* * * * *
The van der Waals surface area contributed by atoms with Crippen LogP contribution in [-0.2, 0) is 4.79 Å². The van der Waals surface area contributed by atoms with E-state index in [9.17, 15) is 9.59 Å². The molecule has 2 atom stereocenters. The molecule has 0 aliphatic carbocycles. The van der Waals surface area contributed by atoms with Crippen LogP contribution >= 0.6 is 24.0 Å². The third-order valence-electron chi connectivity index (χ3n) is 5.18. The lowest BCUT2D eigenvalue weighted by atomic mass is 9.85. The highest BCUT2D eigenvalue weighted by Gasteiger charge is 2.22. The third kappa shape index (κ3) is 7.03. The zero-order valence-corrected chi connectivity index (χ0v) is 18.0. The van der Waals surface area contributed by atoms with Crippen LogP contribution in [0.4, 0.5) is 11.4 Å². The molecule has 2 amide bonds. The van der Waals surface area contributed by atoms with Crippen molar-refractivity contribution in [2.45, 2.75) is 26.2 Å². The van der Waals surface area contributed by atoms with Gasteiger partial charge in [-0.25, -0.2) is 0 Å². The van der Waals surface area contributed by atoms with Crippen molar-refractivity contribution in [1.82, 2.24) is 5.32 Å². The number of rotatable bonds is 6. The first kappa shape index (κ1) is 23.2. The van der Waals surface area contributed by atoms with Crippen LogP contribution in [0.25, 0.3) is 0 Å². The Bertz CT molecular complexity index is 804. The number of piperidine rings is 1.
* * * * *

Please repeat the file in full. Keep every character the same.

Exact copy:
The van der Waals surface area contributed by atoms with Crippen LogP contribution in [-0.2, 0) is 4.79 Å². The van der Waals surface area contributed by atoms with E-state index in [9.17, 15) is 9.59 Å². The molecule has 2 atom stereocenters. The molecule has 0 aliphatic carbocycles. The van der Waals surface area contributed by atoms with Crippen LogP contribution >= 0.6 is 24.0 Å². The third-order valence-electron chi connectivity index (χ3n) is 5.18. The lowest BCUT2D eigenvalue weighted by atomic mass is 9.85. The highest BCUT2D eigenvalue weighted by Gasteiger charge is 2.22. The third kappa shape index (κ3) is 7.03. The zero-order valence-corrected chi connectivity index (χ0v) is 18.0. The van der Waals surface area contributed by atoms with Crippen LogP contribution in [0.4, 0.5) is 11.4 Å². The molecule has 2 amide bonds. The van der Waals surface area contributed by atoms with Crippen molar-refractivity contribution in [2.45, 2.75) is 26.2 Å². The van der Waals surface area contributed by atoms with Gasteiger partial charge in [-0.25, -0.2) is 0 Å². The van der Waals surface area contributed by atoms with Crippen molar-refractivity contribution in [1.82, 2.24) is 5.32 Å². The number of rotatable bonds is 6. The first kappa shape index (κ1) is 23.2. The van der Waals surface area contributed by atoms with Crippen LogP contribution in [0.25, 0.3) is 0 Å². The Bertz CT molecular complexity index is 804. The number of piperidine rings is 1.